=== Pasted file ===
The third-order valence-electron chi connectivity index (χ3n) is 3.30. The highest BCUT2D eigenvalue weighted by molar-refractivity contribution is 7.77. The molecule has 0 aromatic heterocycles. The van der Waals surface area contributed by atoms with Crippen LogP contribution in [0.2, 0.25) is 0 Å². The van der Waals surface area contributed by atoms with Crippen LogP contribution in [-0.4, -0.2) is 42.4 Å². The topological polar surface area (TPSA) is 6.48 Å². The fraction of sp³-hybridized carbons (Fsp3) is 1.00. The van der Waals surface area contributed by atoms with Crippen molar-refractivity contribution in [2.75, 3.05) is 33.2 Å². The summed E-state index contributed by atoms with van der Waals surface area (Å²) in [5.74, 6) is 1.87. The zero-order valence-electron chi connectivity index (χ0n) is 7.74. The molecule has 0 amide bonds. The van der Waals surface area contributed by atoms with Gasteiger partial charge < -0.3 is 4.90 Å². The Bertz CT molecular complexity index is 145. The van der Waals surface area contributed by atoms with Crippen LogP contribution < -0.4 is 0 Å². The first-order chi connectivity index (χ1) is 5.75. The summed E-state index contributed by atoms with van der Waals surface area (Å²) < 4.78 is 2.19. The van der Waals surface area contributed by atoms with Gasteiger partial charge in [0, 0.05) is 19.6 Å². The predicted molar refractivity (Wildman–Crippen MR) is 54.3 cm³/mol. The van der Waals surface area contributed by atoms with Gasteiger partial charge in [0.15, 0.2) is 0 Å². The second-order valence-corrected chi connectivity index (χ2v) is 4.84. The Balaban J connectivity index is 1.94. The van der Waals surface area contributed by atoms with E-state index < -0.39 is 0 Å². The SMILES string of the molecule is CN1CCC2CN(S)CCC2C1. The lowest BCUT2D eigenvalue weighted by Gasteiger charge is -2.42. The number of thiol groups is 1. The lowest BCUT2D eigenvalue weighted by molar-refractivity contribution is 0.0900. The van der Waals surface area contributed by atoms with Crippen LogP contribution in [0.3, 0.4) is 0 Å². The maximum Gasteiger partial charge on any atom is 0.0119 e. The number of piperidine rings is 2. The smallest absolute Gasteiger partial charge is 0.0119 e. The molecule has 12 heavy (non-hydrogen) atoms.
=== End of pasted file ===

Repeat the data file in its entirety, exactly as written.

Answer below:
The third-order valence-electron chi connectivity index (χ3n) is 3.30. The highest BCUT2D eigenvalue weighted by molar-refractivity contribution is 7.77. The molecule has 0 aromatic heterocycles. The van der Waals surface area contributed by atoms with Crippen LogP contribution in [0.2, 0.25) is 0 Å². The van der Waals surface area contributed by atoms with Crippen LogP contribution in [-0.4, -0.2) is 42.4 Å². The topological polar surface area (TPSA) is 6.48 Å². The fraction of sp³-hybridized carbons (Fsp3) is 1.00. The van der Waals surface area contributed by atoms with Crippen molar-refractivity contribution in [2.75, 3.05) is 33.2 Å². The summed E-state index contributed by atoms with van der Waals surface area (Å²) in [5.74, 6) is 1.87. The zero-order valence-electron chi connectivity index (χ0n) is 7.74. The molecule has 0 amide bonds. The van der Waals surface area contributed by atoms with Gasteiger partial charge < -0.3 is 4.90 Å². The Bertz CT molecular complexity index is 145. The van der Waals surface area contributed by atoms with Crippen LogP contribution < -0.4 is 0 Å². The first-order chi connectivity index (χ1) is 5.75. The summed E-state index contributed by atoms with van der Waals surface area (Å²) < 4.78 is 2.19. The van der Waals surface area contributed by atoms with Gasteiger partial charge in [0, 0.05) is 19.6 Å². The predicted molar refractivity (Wildman–Crippen MR) is 54.3 cm³/mol. The van der Waals surface area contributed by atoms with Gasteiger partial charge in [0.15, 0.2) is 0 Å². The second-order valence-corrected chi connectivity index (χ2v) is 4.84. The Balaban J connectivity index is 1.94. The van der Waals surface area contributed by atoms with E-state index < -0.39 is 0 Å². The SMILES string of the molecule is CN1CCC2CN(S)CCC2C1. The lowest BCUT2D eigenvalue weighted by Gasteiger charge is -2.42. The number of thiol groups is 1. The lowest BCUT2D eigenvalue weighted by molar-refractivity contribution is 0.0900. The van der Waals surface area contributed by atoms with Crippen LogP contribution in [0.3, 0.4) is 0 Å². The maximum Gasteiger partial charge on any atom is 0.0119 e. The number of piperidine rings is 2. The smallest absolute Gasteiger partial charge is 0.0119 e. The molecule has 12 heavy (non-hydrogen) atoms.